It all started with a desperate request for baby formula. It was March 3rd, just a week into the Ukraine crisis, when JDC’s emergency hotline received a call from a desperate mother in Kharkiv. Hiding in a basement with her one-month-old, she was running out of food. JDC’s call center worker immediately uploaded the information into JDC’s emergency response system and connected the woman with JDC’s team in the conflict-scarred city. Within an hour, she had the formula, delivered by one of the organization's volunteers.
This harrowing episode is testament to the impact and dedication of JDC’s brave staff, volunteers, and JDC-supported Hesed social service centers across Ukraine. This organizational infrastructure – which also includes Jewish Community Centers, Jewish Family Services, and dozens of programs providing human services and Jewish cultural activities – was developed by JDC over the last three decades since the fall of the Soviet Union.
It’s the backbone of the organization’s crisis response effort and has been adapted along the way to provide ongoing care to tens of thousands of needy Jews in Ukraine and those who have been displaced, impoverished by the conflict, or who fled to neighboring countries. Each case requires solutions in real time, often driven by JDC’s steady stream of data and information.
Gathering up-to-the-moment data
JDC and Hesed staff work to quickly meet those needs across hundreds of locations in Ukraine. It’s also reported into the Hamal, JDC’s Jerusalem-based situation room, which gathers up-to-the-moment data to help the organization make informed decisions and adapt its efforts to the actual needs on the ground. “On a day-to-day level, someone might need to be evacuated, and someone else might need food, water, or medicine,” explains Shay Kognitsky, who manages JDC’s situation room operations. “The Hamal is responsible for presenting a whole picture from different pieces of the puzzle, thereby assisting our decision-making process.”
The Hamal synthesizes this information and evaluates it to understand trends, where help is needed, and how to prioritize multiple emergency requests with the aim of saving lives. These efforts included the evacuation of dozens of sick or frail Holocaust survivors out of the conflict zone. They were among nearly 13,000 Ukrainian Jews that JDC safely evacuated out of the country. The complex operations for survivors, carried out in partnership with the Claims Conference, required the coordination of dozens of JDC staff, volunteers, and partners in Ukraine, Israel, and border countries like Poland and Moldova.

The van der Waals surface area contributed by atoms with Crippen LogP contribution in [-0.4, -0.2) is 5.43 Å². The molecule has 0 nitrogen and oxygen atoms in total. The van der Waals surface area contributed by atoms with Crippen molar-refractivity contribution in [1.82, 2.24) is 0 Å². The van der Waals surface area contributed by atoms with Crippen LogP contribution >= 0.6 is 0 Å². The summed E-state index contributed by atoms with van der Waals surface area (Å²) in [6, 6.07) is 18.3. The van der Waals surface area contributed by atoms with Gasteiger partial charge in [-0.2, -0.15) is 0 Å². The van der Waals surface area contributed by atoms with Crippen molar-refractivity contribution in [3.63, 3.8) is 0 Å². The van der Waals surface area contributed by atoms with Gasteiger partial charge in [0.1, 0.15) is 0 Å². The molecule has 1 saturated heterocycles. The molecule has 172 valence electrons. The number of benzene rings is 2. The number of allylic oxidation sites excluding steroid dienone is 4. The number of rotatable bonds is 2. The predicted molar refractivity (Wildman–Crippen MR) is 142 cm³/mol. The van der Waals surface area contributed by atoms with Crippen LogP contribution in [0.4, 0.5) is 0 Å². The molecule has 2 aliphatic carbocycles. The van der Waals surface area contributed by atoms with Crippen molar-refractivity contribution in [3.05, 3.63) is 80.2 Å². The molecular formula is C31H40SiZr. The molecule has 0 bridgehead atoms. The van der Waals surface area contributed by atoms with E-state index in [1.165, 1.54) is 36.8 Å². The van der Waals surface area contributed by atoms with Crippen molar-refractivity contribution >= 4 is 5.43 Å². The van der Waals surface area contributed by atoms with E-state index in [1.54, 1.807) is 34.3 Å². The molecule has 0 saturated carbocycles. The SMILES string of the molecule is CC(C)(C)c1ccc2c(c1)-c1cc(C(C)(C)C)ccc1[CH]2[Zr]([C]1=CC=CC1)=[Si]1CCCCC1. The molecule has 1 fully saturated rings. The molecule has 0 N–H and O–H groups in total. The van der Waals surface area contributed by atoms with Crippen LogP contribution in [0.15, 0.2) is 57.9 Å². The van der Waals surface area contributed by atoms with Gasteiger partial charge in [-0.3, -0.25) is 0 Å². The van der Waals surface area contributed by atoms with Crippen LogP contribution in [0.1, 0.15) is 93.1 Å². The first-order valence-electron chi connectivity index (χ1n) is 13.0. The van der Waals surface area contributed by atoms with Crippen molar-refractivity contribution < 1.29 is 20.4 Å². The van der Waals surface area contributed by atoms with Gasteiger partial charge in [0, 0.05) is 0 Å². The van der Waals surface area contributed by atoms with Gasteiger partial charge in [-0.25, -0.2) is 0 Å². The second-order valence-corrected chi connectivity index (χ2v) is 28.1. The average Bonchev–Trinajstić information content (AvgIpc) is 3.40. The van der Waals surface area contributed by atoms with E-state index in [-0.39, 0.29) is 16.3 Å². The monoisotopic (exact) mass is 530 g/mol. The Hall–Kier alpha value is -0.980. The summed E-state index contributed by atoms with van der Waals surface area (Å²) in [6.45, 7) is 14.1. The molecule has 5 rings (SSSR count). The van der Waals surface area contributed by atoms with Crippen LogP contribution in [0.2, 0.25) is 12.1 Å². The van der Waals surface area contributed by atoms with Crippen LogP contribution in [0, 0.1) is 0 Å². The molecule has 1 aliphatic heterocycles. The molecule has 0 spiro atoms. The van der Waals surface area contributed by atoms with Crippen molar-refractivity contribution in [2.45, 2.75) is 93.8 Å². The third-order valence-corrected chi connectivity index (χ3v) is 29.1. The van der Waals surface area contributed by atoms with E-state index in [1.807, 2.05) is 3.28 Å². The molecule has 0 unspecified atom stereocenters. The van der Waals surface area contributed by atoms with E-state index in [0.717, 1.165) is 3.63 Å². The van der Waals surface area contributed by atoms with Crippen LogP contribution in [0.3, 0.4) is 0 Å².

Leveraging data, they organized transportation, care along the days-long journey, and logistics to traverse bombardment and dirt roads. JDC and its partners provided these Jews and thousands of others with food, medical care, housing, psychosocial support, and connections to local Jewish communities over the border.
“I left Odesa, crossed the border, and immediately my heart calmed down. I wouldn’t be here without JDC,” says Valentina, an elderly Jewish woman from southern Ukraine evacuated by JDC in the early days of the crisis. “I didn’t need to bang my head against the wall waiting for support. I called them, and right away, they told me to leave and helped make it happen.”
Empowering vulnerable Israelis
As JDC rescues Jews in danger in hotspots around the world, it concurrently develops solutions to Israel’s most pressing socioeconomic challenges. JDC promotes optimal aging, social mobility, inclusive productivity, independence for individuals with disabilities, and efficiency of public systems. The organization works in strategic partnership with the Israeli government, municipalities, social and business sectors, global Jewish leaders and philanthropists, and local communities to strengthen Israeli society, close gaps, and promote the welfare of vulnerable populations.
Israeli society still faces vast socioeconomic disparities, and thousands of marginalized Israelis do not have the equipment or the skills to take advantage of the digital revolution that carried over into social service delivery. Given this reality, JDC is now incorporating data and digitization within the social services field.
“Integrating data solutions and digitization into social activity lets us create significant added value,” says Dr. Sigal Shelach, Executive Director of JDC Israel. “This involves developing more efficient services, measuring effectiveness, enhancing decision-making processes, or creating a shared language among stakeholders based on shared data.”
Among its flagship efforts to forge deeper understanding of socioeconomic mobility challenges, JDC recently launched Social and Economic Mobility in Israel (SEMI) – a data platform that consolidates all Israeli public data on social mobility, giving decision makers and professionals a comprehensive and inclusive perspective on Israeli mobility disparities.